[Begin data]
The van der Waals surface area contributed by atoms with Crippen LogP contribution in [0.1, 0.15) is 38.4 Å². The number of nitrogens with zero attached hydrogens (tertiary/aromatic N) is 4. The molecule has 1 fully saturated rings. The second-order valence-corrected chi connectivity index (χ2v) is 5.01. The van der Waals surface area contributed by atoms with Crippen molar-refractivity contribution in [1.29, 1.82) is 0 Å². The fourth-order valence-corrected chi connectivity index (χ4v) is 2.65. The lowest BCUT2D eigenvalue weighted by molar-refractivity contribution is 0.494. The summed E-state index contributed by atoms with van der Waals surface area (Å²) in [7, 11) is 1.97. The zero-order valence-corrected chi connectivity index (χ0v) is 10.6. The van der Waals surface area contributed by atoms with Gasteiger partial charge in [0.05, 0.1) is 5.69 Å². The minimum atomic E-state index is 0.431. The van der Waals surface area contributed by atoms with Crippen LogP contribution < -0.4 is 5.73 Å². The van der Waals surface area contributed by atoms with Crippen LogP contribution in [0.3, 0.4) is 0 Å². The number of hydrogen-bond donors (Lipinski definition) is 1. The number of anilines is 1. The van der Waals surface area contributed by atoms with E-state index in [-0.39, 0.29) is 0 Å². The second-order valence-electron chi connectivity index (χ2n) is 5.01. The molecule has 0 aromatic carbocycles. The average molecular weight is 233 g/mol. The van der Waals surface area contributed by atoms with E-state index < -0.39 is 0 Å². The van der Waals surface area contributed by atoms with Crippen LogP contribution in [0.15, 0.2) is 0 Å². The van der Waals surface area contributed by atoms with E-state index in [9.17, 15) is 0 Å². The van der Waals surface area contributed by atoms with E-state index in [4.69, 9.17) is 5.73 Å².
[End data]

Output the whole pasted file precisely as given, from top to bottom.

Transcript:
The van der Waals surface area contributed by atoms with Crippen LogP contribution in [0.1, 0.15) is 38.4 Å². The number of nitrogens with zero attached hydrogens (tertiary/aromatic N) is 4. The molecule has 1 fully saturated rings. The second-order valence-corrected chi connectivity index (χ2v) is 5.01. The van der Waals surface area contributed by atoms with Crippen molar-refractivity contribution in [1.29, 1.82) is 0 Å². The fourth-order valence-corrected chi connectivity index (χ4v) is 2.65. The lowest BCUT2D eigenvalue weighted by molar-refractivity contribution is 0.494. The summed E-state index contributed by atoms with van der Waals surface area (Å²) in [7, 11) is 1.97. The zero-order valence-corrected chi connectivity index (χ0v) is 10.6. The van der Waals surface area contributed by atoms with Gasteiger partial charge in [0.05, 0.1) is 5.69 Å². The minimum atomic E-state index is 0.431. The van der Waals surface area contributed by atoms with Crippen LogP contribution < -0.4 is 5.73 Å². The van der Waals surface area contributed by atoms with Crippen LogP contribution in [0.3, 0.4) is 0 Å². The number of hydrogen-bond donors (Lipinski definition) is 1. The number of anilines is 1. The van der Waals surface area contributed by atoms with E-state index in [-0.39, 0.29) is 0 Å². The second-order valence-electron chi connectivity index (χ2n) is 5.01. The molecule has 0 aromatic carbocycles. The average molecular weight is 233 g/mol. The van der Waals surface area contributed by atoms with E-state index < -0.39 is 0 Å². The van der Waals surface area contributed by atoms with Crippen LogP contribution in [0.15, 0.2) is 0 Å². The van der Waals surface area contributed by atoms with E-state index in [9.17, 15) is 0 Å². The van der Waals surface area contributed by atoms with E-state index in [4.69, 9.17) is 5.73 Å².